Photo by Oliver Whone. Sony Alpha 7R IV. Sony 16-35mm f/4 G PZ. 2.5 sec., f/11, ISO 250
Sony 20mm f/1.8 G: This lens constitutes my latest addition to the kit. I’ve always carried a fast, wide prime for astrophotography with me. And for the last four years I’d been extremely happy shooting the Sony 24mm f/1.4 G Master. With this lens I captured some of my favorite photographs. Honestly, 6-8-sec. exposures to capture detailed Milky Way or clearly defined auroras? What a dream!
It truly is a masterpiece in optical engineering and so it was with a heavy heart that I parted ways with this incredible piece of glass quite recently. Reason being: I found quite a few compositions, which would make for outstanding Aurora Australis photographs, but would require the additional 4mm width to really come together. The Sony not only gives me a 20mm lighting-fast prime, it’s also outstanding in terms of optical performance.
Photo by Oliver Whone. Sony Alpha 7 III. Sony 20mm f/1.8 G. 6 sec., f/1.8, ISO 4000
As of writing this What’s In My Bag article, I've only had one opportunity to head out and shoot the night skies with this brand new lens. (But what a winner that one outing was!) So I’ll show you a few taken with my Sony 24mm f/1.4 G Master, too.
After all the G Master allowed me to capture scenes from ancient pencil pines reflected in tarns beneath the Milky Way in Tasmania’s Southwest National Park, to my first aurora at Australia’s most southern beach, and many following nights of magical moments, including intense solar storms, meteor showers, and simply beautifully quiet nights perched solo on a mountain top somewhere in the Tasmanian wilderness.
Photo by Oliver Whone. Sony Alpha 7 III. Sony 24mm f/1.4 G Master. 10 sec., f/2.5, ISO 2500
Additional Sony NP-FZ100 Batteries: I have zero complaints regarding the battery life in either one of my two camera bodies. Nonetheless, no way would I let a flat battery be the reason for missing out on a shot. So despite it adding weight to the pack, I always carry a few spares with me. That’s a few grams I’ll never regret.
Lightweight Tripod: I rely on a stable tripod to capture the shots I seek out. And with my Benro Cyanbird I’ve found an option that combines both outstanding sturdiness with surprisingly low weight.
Head Torch & Spare AAA Batteries: From astrophotography, hiking back after sunset, or setting up camp somewhere in the wilderness, I wouldn’t want to be caught out without a decent light source to guide the way.
Photo by Oliver Whone. Sony Alpha 7R IV. Sony 16-35mm f/4 G PZ. 1/50-sec., f/14, ISO 100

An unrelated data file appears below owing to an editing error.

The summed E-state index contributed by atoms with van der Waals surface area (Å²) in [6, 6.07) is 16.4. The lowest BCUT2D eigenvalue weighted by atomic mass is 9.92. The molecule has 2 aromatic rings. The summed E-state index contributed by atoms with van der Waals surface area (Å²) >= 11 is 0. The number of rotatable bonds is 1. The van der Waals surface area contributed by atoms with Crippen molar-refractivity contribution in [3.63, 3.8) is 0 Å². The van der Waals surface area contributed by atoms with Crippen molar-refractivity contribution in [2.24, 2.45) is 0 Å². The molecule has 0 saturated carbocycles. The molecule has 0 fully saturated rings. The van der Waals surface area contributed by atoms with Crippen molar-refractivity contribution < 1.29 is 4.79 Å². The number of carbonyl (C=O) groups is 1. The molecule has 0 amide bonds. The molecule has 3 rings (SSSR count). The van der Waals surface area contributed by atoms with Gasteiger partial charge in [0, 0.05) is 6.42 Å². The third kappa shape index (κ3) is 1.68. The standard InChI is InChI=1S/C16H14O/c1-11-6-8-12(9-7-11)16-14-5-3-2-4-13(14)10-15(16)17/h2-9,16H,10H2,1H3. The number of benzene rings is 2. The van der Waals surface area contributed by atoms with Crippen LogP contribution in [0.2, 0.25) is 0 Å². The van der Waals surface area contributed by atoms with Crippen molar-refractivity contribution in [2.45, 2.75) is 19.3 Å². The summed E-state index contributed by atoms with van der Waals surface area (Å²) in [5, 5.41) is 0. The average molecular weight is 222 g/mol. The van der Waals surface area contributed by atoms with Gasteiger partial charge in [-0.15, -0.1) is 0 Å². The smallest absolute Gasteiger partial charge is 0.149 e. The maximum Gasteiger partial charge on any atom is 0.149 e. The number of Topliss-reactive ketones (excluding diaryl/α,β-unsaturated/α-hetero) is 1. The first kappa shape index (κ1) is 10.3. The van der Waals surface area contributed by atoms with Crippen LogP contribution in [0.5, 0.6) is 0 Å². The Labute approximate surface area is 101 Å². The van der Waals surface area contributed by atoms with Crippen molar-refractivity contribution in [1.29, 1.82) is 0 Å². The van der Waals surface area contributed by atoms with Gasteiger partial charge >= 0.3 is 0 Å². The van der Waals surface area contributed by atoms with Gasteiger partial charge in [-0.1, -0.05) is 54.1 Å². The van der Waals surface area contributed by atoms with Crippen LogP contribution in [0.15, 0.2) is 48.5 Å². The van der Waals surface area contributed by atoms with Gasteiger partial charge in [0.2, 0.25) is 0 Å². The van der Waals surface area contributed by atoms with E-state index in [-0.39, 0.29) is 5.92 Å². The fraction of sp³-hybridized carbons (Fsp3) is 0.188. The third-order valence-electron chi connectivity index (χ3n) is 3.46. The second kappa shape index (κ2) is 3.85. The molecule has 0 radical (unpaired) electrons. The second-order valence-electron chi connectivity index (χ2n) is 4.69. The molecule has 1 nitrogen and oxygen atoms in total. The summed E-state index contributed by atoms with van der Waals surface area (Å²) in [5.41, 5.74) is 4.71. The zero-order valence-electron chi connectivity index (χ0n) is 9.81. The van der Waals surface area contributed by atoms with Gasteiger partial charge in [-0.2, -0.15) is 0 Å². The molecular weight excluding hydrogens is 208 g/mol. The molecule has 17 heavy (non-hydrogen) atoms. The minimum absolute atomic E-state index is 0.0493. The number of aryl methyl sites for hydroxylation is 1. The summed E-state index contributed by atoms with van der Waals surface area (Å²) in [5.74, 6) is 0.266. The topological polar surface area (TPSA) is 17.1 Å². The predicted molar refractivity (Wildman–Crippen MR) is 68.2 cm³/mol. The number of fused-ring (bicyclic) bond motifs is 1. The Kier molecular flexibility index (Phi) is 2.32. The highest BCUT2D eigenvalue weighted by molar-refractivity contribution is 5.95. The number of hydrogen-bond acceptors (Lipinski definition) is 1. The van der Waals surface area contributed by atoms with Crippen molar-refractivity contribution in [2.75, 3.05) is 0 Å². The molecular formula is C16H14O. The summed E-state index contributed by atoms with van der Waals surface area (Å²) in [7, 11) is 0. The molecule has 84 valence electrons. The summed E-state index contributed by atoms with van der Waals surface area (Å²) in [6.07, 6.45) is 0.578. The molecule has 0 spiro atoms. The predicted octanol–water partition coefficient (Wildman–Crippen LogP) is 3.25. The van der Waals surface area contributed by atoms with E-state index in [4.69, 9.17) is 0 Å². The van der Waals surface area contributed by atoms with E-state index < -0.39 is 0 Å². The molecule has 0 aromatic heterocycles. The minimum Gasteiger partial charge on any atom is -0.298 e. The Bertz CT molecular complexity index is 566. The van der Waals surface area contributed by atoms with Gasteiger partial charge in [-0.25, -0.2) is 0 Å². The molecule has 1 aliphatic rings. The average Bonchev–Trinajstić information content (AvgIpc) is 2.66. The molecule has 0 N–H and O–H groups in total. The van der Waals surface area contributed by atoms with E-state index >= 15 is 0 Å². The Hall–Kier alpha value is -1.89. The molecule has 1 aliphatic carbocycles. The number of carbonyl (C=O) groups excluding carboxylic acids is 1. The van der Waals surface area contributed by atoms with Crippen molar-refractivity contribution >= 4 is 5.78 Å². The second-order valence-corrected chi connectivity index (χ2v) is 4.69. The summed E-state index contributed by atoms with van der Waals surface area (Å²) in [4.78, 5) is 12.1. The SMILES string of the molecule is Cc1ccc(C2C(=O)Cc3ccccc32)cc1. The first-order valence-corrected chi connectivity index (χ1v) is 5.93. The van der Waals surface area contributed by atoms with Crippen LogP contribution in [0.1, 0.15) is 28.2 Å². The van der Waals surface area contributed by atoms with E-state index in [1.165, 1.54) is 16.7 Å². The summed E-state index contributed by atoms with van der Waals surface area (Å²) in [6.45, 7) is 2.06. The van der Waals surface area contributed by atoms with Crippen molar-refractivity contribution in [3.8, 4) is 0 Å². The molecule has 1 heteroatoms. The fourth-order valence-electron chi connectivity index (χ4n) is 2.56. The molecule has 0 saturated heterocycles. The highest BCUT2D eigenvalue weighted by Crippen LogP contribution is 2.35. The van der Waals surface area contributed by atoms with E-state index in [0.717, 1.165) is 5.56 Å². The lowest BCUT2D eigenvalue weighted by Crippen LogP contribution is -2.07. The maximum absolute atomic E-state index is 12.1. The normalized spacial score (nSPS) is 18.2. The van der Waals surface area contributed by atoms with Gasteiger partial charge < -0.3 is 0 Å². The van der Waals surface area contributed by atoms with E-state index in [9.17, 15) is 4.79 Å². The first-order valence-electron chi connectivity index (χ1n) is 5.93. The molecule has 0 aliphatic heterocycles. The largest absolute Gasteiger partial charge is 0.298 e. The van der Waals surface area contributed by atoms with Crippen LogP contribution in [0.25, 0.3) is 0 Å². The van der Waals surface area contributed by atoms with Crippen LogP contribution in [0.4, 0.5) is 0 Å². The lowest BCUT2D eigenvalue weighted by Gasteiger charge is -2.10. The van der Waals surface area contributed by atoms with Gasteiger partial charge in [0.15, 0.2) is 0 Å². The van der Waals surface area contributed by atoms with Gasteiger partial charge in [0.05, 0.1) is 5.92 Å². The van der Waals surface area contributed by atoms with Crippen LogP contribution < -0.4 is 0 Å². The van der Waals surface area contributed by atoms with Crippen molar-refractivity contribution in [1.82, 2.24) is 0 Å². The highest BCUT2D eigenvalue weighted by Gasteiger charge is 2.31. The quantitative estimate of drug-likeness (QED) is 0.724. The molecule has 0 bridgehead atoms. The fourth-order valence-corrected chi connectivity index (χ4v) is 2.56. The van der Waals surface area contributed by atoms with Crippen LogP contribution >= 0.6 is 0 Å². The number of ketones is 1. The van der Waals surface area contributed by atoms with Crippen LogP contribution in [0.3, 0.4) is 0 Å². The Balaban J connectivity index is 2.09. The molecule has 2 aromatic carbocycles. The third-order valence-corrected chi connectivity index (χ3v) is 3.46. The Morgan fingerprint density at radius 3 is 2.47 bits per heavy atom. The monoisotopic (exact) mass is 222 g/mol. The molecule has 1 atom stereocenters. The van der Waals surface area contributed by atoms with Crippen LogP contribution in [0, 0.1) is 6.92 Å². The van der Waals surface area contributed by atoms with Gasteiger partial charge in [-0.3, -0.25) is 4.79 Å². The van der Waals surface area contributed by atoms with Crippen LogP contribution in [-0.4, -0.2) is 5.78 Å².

Personal Locator Beacon (PLB): Tasmania is a rugged place exposed to intense weather systems. With deep snow in winter, blistering heat & bushfires in summer, and tiger-snake riddled remote areas only accessible by air or multi-day walks it would be irresponsible to head out without one of these. A PLB is never a substitute for being fully prepared, but in the event of a dire emergency, PLBs are quite literally a few hundred grams of life-saving equipment. Pound for pound this would have to be the most valuable item in my bag.
Shower Caps: A $0.20 solution to a multi-thousand dollar problem. Shower caps are always in my pack. Despite the weather sealing on my bodies being fantastic, there’s nothing more unnerving than watching your camera get drenched on a tripod for 10-20 min during a downpour. Shower caps are the low tech answer to the anxiety that comes with threatening looking clouds and much loved electronic equipment.
Dust Blower: Of course there’s one of those in the pack. If I can avoid spending ages cleaning up dust spots in post, I will.
Filters: I usually carry a set of magnetic circular NDs along with a CPL. The NDs come in handy when working with seascapes or less-than-ideal light situations, while the CPL tends to be on the lens when shooting waterfalls or any other old-growth forest scenes for the purpose of cutting glare.
Microphone: Lastly, I always bring a mic for the purpose of shooting vlogs for my YouTube Channel. Weighs only very little and makes a big difference in terms of content output.
Check out more of Oliver Whone's work on Instagram @oliver.whone.